The work effort involved in Change Management can be driven by your own internal HR Department or supported by a Change Management consultant who specialises in supporting ERP projects. CMC recommends that you begin the change planning early in your project as a parallel work stream.

It will also be optimal if you can find a change champion in your business who is capable of effective and positive communication with all stakeholders. The vendors will usually include some end user training in their initial proposals, but it is important to understand the time and financial investment required for the change management work stream and how this will impact your overall costs.

5.    Invest in Strong Project Management

Strong project management methodology will ensure that scope, milestones, budgets and vendor activities are all kept on track. If you do not have an experienced Project Manager in your organisation, then you may benefit by engaging an independent ERP consulting company to either mentor one of your staff or provide project management support to ensure your project is delivered on time and on budget.

Conclusion

To minimise risk and maximise your financial investment, CMC recommends that you engage the services of an independent ERP consulting firm that can help you with planning for all of the 5 areas above.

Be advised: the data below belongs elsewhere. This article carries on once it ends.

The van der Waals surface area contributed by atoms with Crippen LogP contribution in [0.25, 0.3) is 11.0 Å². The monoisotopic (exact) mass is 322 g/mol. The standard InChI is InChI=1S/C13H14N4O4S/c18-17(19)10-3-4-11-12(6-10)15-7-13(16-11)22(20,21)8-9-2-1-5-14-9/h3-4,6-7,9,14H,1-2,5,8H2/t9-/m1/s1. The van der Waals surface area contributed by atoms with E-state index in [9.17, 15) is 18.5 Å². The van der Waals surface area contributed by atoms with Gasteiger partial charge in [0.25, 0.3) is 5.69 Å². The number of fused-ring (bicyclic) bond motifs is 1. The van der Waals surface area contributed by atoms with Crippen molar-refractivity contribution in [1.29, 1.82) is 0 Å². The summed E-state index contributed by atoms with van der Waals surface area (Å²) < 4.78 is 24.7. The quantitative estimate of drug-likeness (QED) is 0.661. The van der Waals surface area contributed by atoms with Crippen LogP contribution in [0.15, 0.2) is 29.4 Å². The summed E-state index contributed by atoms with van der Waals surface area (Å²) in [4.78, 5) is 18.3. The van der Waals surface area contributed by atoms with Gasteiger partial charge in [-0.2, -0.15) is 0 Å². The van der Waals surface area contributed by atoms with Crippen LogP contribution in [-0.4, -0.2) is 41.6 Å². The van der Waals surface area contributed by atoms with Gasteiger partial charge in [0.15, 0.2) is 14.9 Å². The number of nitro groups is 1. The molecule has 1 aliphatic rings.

Understanding the details around the roles and responsibilities, the functional scope, the financials and the activities involved in Project and Change Management from the client side will help you to foresee and plan your overall project budget. This will provide you with a realistic point of view and more accurate financial information for your business case.

“I would highly recommend CMC to any business that might be considering significant organisational change or an upgrade to their core business systems. The CMC team are committed to realistic and pragmatic outcomes and have delivered executive level support and detailed guidance around requirements definition, vendor evaluation and selection, project management and testing leadership”

Michael Gazal - ChairmanPVH Brands Australia